Tuesday, April 24, 2018

Seeing the Truth Behind It (Part Four)

A Learning Moment in Oakland! 

In 1994, Ted Williams would name Steve Ferroli, the number one teacher of his world famous hitting theory.  Click Here to Watch

I am going to put Josh Donaldson's trip to the blackboard on hold and here is why.  Teaching for years and years, I have noticed times during camps, clinics, games or practices where there is an occurrence that creates what I call a learning moment.  That is to say, something happens that very obviously proves a point or raises an important question. 

We just had a learning moment in Oakland California...

I’m watching the Red Sox / A’s pregame and I’m hearing about how all of baseball is watching the Boston Red Sox offense.  They are talking about how this is unprecedented amazing - and so on.  And it has been smoking from the starters right to the bench.   

And then, seemingly out of nowhere, Oakland A’s lefty, Sean Manaea, throws a no hitter against them with a 90 mile an hour fastball and an 80 mile an hour slider.  Then the next day Dan Mengden was equally impressive with three different pitches.  The A’s held this unprecedented and amazing lineup to 1 run in 18 innings… 1 run!  The Red Sox had just swept the Angels aside like they were a minor league team.

How is this possible?     

It does not seem possible. I mean, all that hitting, all those home runs, brought to a sudden stop.  They in fact, were damn near stopped completely from scoring.  And it was not 40 degrees in Boston, it was nice baseball weather - 70 degrees.  How can this happen?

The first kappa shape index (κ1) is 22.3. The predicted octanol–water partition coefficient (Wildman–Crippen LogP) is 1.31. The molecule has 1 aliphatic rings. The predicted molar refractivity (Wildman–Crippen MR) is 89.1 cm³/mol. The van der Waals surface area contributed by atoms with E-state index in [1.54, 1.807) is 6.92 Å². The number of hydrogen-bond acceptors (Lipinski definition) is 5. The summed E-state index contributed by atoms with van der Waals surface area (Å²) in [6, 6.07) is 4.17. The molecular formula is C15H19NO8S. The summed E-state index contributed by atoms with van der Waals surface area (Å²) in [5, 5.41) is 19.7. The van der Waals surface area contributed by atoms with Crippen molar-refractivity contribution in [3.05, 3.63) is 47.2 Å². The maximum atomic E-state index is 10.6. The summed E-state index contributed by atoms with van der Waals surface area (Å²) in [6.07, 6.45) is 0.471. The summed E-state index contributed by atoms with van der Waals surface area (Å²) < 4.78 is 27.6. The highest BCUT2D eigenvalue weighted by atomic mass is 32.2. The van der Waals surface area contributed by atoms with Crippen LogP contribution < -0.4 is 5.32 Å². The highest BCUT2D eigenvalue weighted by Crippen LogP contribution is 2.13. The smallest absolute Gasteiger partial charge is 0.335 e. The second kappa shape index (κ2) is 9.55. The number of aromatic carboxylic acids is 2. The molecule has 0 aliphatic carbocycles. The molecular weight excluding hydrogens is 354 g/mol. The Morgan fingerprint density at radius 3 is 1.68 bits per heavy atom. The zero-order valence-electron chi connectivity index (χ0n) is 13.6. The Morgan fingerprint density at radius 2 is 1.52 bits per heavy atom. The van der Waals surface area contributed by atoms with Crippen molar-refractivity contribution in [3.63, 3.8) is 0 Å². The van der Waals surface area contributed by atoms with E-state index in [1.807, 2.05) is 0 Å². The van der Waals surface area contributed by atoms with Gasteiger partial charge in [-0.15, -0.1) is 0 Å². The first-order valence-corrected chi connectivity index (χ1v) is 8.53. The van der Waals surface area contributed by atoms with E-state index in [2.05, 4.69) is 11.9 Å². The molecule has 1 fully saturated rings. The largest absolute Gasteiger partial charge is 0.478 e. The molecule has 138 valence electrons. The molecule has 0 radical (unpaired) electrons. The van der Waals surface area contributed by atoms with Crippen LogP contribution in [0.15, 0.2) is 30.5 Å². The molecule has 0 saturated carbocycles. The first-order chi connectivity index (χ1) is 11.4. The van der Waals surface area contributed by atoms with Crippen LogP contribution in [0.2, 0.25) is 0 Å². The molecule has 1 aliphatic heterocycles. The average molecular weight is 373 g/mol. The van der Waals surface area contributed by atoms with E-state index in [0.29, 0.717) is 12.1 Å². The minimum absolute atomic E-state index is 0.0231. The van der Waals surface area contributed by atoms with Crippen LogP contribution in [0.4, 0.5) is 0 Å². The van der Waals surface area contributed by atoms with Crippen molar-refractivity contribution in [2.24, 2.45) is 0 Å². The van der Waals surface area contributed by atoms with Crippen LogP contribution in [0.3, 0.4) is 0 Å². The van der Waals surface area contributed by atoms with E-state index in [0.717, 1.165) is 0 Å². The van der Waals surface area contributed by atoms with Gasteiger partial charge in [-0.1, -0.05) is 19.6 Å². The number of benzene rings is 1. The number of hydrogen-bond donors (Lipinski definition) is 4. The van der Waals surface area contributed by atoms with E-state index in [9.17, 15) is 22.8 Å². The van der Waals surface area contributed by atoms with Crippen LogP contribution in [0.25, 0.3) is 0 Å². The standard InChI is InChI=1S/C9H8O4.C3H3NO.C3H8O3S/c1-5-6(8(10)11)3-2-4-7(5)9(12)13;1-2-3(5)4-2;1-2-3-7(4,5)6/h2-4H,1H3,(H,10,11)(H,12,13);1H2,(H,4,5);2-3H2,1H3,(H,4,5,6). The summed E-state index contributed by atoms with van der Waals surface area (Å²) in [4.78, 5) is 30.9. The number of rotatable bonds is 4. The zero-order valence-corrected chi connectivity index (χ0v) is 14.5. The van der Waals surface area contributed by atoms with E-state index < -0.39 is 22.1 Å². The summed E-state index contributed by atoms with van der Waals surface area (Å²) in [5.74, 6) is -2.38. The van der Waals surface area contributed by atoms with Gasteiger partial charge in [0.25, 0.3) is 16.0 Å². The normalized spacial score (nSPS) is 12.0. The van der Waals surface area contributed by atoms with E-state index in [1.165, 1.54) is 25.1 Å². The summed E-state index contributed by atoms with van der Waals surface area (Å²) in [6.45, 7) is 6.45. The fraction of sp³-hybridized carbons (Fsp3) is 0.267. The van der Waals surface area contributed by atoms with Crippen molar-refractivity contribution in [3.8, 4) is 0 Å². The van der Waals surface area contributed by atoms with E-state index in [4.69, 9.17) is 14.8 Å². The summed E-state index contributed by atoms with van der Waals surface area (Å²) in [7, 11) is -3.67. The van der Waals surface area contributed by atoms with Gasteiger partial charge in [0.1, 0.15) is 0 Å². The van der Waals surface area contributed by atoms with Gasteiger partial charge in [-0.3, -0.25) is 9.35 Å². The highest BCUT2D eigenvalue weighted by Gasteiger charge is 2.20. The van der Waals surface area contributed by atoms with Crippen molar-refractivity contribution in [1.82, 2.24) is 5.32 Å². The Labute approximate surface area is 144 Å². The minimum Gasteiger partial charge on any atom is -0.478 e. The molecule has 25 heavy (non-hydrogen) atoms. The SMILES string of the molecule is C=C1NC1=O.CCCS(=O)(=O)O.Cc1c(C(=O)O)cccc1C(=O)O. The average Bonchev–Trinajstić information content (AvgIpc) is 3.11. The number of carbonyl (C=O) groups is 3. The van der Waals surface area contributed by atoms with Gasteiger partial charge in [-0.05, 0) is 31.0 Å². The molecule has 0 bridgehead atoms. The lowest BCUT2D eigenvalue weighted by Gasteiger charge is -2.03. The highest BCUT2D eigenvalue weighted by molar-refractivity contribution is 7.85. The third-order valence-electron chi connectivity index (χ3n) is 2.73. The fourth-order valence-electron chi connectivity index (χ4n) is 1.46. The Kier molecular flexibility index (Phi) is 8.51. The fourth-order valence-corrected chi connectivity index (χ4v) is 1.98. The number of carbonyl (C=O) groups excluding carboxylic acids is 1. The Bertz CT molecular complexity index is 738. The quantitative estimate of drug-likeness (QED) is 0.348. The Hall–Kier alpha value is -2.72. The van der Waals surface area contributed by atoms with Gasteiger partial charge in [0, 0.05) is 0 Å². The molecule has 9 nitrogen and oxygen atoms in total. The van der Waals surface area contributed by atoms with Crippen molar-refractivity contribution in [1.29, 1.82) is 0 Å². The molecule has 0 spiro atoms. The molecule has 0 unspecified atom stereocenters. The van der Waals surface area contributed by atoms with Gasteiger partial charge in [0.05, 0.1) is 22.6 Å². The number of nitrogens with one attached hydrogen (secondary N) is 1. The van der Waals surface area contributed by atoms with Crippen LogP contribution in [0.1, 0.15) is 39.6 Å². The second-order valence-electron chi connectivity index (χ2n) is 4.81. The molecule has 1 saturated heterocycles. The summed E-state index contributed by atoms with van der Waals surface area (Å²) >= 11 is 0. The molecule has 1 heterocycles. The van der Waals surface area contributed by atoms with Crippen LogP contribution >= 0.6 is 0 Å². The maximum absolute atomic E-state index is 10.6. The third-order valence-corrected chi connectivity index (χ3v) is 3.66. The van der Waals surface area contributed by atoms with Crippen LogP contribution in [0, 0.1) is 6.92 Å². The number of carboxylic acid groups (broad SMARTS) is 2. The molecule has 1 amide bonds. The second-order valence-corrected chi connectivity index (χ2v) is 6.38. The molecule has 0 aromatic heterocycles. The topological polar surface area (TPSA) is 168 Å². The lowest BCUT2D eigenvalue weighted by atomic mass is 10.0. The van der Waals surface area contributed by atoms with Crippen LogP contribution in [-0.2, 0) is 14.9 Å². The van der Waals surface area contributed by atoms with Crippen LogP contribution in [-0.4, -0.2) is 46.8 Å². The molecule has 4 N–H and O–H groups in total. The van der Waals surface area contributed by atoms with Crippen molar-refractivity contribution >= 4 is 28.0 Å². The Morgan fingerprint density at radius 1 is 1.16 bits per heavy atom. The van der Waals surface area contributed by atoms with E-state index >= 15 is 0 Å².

Well we certainly can conclude that there is much more to hitting than launch angle.       

And as I said in part three:
To execute and maintain a slight up swing the hitter will require;
1) A decent full body swing
2) Proper thinking at the plate
3) The timing of his balance
4) An understanding of lighting effect
5) An understanding of strike zone depth 
6) A professional’s level of awareness in regard to the sweet spot of his bat.  

Unfortunately, I only see about half these skills on TV.  (You can’t fool me.)  Again, I’ll give MLB hitters a 5 on a 1-10 in the execution of Ted’s theory. 

While there is more to it than just this, for our purpose here, I would like to specifically focus on number 2 “proper thinking at the plate”.   Ted said; “Hitting a baseball is 50 percent from the neck up”. To Ted this was called proper thinking.

As Ted’s chosen successor, I will tell you that proper thinking can be broken down into three sub categories or skills: 1) Watching the pitcher pitch 2) Reading and seeing and  3) Two strike hitting. 

On an average, if I was grading MLB’s hitting test papers the section on "proper thinking" would say "SEE ME" in red marker beside the big, red X.

It is here, “proper thinking” where the Red Sox failed in Oakland.  As a matter of fact, it is  also where the A’s failed in Oakland...  But where the Red Sox were on fire going into these games the learning moment is more obvious when the focus is on them.  

“Proper thinking at the plate” is the very heart of timing any pitch.  It is the very heart of being on plane or creating the line drive plane. You cannot take consistent well timed full body swings without it - not possible. 

Ever drive a car that needed a tune up?  Pop, bang, shake, sputter - maybe die - same idea.  And this is a good analogy because proper thinking in hitting is complicated.  Proper thinking in hitting has its own spark plugs, wires and distributor.  When these parts are operating as designed your engine (your swing) will purr like a kitten.  When one or more are off… #$%^@&* !